Id.

Whether or not Comerica has a Seventh Amendment right to a jury trial in this adversarial proceeding, the court need not withdraw the reference at this time. As the Ninth Circuit recently pronounced in In re Healthcentral.com, "a Seventh Amendment jury trial right does not mean the bankruptcy court must instantly give up jurisdiction and that the case must be transferred to the district court. Instead, the bankruptcy court is permitted to retain jurisdiction over the action for pre-trial matters." 504 F.3d 775, 787 (9th Cir. 2007) (citations omitted).

In Healthcentral, the Ninth Circuit invalidated a local rule of the District Court for the Northern District of California that provided, "If [a] Bankruptcy Judge determines that [a] demand was timely made and the party has a right to a jury trial . . . [the] reference of the proceeding shall be automatically withdrawn." Id. at 785 (citing N. Dist. Local R. Bank. P. 9015-2(b)). The Ninth Circuit concluded that the local rule conflicted with 28 U.S.C. § 157(d) and Federal Rule of Bankruptcy Procedure 5001(a), which state that only the district court, rather than the bankruptcy court, may withdraw the reference upon the filing of a motion for withdrawal. Id.

To reach its holding, the Ninth Circuit determined that the Seventh Amendment did not require automatic withdrawal of the reference, and the court provided two justifications for this conclusion. Id. at 787. First, the court observed that "allowing the bankruptcy court to retain jurisdiction over pre-trial matters, does not abridge a party's Seventh Amendment right to a jury trial." Id. The court explained, "even if a bankruptcy court were to rule on a dispositive motion, it would not affect a party's Seventh Amendment right to a jury trial, as these motions merely address whether trial is necessary at all." Id. (citing Diamond Door Co. v. Lane-Stanton Lumber Co., 505 F.2d 1199, 1203 & n.6 (9th Cir. 1974)). Second, the court also found that "requiring that an action be immediately transferred to [the] district court simply because of a jury trial right would run counter to our bankruptcy system," a system that "promotes judicial economy and efficiency by making use of the bankruptcy courts unique knowledge of Title 11 and familiarity with the actions before them." Id. at 787-88. "Only by allowing the bankruptcy court to retain jurisdiction over the action until trial is actually ready do we ensure that our bankruptcy system is carried out." Id. at 788.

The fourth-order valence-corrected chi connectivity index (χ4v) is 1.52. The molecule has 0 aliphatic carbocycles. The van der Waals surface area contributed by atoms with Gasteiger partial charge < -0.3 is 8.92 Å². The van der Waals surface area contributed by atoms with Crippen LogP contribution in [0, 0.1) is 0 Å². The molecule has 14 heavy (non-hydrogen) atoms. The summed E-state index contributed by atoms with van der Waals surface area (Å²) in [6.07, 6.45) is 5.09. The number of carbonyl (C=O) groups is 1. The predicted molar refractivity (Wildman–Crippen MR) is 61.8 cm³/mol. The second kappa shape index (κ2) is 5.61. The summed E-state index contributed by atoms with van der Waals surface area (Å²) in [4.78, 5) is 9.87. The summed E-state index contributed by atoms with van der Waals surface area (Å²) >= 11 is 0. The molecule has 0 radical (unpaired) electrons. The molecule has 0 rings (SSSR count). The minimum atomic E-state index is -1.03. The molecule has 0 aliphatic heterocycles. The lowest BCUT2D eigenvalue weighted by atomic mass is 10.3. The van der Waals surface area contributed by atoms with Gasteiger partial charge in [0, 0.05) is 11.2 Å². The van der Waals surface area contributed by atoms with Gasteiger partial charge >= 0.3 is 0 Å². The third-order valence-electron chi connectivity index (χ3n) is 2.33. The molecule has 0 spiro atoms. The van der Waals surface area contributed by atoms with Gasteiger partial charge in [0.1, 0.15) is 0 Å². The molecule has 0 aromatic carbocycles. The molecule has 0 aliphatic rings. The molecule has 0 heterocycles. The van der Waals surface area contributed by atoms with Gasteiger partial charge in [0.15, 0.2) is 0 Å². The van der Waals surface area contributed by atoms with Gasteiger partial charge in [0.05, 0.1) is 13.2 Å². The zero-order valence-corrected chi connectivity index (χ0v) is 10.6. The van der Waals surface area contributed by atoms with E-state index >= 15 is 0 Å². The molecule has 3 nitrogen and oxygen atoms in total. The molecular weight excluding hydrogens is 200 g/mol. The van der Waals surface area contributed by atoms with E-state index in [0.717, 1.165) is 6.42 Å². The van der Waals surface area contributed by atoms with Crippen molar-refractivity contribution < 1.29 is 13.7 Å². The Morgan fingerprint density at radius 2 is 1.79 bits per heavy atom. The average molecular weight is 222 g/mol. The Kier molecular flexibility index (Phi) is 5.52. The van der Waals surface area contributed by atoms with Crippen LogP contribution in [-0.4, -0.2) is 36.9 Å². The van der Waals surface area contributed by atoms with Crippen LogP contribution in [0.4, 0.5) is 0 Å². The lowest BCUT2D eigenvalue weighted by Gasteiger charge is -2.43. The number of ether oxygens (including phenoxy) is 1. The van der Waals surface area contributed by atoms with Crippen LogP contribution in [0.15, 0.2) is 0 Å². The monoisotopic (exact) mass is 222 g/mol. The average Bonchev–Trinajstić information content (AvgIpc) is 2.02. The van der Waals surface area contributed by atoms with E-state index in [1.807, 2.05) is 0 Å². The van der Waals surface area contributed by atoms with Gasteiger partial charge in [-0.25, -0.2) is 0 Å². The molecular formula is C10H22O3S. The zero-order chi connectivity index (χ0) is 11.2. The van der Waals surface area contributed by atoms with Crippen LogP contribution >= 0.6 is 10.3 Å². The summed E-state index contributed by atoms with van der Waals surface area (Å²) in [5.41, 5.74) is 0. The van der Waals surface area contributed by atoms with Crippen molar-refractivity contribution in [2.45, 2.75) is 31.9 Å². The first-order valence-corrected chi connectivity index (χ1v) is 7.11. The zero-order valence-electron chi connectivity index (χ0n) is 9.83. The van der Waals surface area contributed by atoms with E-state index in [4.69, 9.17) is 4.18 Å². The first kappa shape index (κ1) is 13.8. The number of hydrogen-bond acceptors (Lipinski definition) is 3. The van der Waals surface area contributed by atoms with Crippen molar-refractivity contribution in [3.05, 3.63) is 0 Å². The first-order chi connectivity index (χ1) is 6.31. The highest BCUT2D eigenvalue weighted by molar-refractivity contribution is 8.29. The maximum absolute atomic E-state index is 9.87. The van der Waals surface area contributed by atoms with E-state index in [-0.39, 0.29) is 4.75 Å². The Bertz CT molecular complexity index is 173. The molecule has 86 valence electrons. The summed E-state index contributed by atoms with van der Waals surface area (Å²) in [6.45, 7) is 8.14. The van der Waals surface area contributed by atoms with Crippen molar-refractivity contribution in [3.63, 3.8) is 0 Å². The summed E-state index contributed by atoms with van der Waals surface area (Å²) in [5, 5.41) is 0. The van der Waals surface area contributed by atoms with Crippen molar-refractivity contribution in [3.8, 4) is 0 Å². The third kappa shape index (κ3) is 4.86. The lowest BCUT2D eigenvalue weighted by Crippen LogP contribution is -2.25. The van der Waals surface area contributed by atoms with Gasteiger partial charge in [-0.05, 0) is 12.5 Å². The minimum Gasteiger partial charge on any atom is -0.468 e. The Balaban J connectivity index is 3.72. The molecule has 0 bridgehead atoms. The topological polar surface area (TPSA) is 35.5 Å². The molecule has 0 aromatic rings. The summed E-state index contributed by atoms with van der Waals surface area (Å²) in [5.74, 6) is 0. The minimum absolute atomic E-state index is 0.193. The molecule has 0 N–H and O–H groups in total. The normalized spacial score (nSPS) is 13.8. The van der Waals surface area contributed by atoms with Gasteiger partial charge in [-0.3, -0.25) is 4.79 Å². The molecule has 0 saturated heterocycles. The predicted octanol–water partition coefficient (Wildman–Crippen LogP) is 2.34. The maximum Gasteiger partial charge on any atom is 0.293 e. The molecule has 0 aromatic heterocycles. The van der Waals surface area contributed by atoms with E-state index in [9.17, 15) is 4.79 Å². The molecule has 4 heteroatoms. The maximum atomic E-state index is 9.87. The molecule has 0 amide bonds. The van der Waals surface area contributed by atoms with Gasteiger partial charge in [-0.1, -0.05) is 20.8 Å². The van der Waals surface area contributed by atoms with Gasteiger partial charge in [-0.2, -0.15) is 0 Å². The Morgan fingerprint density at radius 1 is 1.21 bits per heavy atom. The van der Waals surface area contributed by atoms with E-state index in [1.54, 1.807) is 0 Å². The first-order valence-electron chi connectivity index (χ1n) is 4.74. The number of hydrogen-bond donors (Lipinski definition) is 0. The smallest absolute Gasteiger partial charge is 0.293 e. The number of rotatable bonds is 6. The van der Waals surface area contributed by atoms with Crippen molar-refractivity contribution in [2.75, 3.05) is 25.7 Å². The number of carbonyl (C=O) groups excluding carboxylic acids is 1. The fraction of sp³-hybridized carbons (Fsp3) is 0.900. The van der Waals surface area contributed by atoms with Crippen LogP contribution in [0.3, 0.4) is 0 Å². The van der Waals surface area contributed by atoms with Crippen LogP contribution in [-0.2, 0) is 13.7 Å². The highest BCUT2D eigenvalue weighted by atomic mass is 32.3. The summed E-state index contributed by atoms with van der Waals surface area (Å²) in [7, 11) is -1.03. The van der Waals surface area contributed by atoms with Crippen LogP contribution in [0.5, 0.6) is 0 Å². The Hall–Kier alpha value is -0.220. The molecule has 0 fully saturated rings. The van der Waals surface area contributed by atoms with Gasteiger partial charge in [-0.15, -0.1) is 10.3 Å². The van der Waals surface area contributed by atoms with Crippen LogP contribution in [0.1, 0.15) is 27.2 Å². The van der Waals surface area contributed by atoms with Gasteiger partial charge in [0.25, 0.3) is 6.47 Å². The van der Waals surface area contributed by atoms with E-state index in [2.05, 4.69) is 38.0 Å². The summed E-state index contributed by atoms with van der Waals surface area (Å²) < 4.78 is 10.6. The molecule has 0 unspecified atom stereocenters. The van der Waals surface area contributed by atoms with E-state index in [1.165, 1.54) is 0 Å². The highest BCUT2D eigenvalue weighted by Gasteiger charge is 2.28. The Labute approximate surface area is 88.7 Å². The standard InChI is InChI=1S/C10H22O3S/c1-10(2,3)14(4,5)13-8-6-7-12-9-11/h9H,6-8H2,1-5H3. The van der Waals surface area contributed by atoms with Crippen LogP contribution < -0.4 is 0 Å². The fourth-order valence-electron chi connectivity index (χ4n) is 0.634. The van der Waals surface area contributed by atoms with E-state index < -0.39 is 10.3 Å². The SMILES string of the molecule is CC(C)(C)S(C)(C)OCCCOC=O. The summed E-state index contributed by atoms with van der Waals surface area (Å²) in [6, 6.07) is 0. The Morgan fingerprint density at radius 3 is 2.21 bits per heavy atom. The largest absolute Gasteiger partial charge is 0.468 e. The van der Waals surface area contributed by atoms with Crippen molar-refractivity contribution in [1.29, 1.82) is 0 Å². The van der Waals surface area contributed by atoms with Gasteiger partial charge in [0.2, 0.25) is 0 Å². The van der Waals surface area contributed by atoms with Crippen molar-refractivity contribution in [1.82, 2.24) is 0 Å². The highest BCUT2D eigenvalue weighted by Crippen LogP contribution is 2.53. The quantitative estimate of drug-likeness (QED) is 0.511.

Here, Comerica filed its motion for withdrawal of reference on February 19, 2009, which is the same day that it filed its counterclaims and cross-claims in this adversarial action. Some parties have filed their Answers to Comerica's counterclaims and cross-claims as recently as March 24, 2009, and Dunmore New York has yet to file any response. Clearly, this proceeding is in its earliest stages, and in light of the Ninth Circuit's decision in Healthcentral, Comerica's motion to withdraw the reference due to a putative Seventh Amendment right to a jury trial is premature.

Furthermore, although 28 U.S.C. § 157(d) mandates that any motion for withdrawal of reference be "timely," this provision and the Ninth Circuit's decision in Healthcentral do not place Comerica in a "catch-22"; rather, in light of Healthcentral, a motion for withdrawal of reference to assert one's right to a jury trial would be timely as long as it is made "as promptly as possible" after the bankruptcy court has resolved all pre-trial matters. See Decker v. Mendoza, 08-4863, 2009 WL 528939, at *1 (N.D. Cal. Mar. 2, 2009). In any event, the court notes in this case that the filing of the instant motion will serve sufficiently to protect Comerica against any future claim that its request to withdraw should have been made at this stage of the proceeding.

B. Permissive Withdrawal

Although Comerica's assertion of its right to a jury trial is premature, this conclusion does not end the court's inquiry; where a withdrawal of reference is not required, a district court may still withdraw "any case or proceeding referred [to the bankruptcy court] . . . for cause shown." 28 U.S.C. § 157(d). To determine whether "cause" for withdrawal exists, a district court considers several factors, including "the efficient use of judicial resources, delay and costs to the parties, uniformity of bankruptcy administration, the prevention of forum shopping, and other related factors." Sec. Farms, 124 F.3d at 1008 (citing In re Orion Pictures Corp., 4 F.3d 1095, 1101 (2d Cir. 1993)). In this inquiry, the court "should first evaluate whether the claim is core or non-core, since it is upon this issue that questions of efficiency and uniformity will turn." Orion, 4 F.3d at 1101; accord In re Daewoo Motor Am., Inc., 302 B.R. 308, 311 (C.D. Cal. 2003).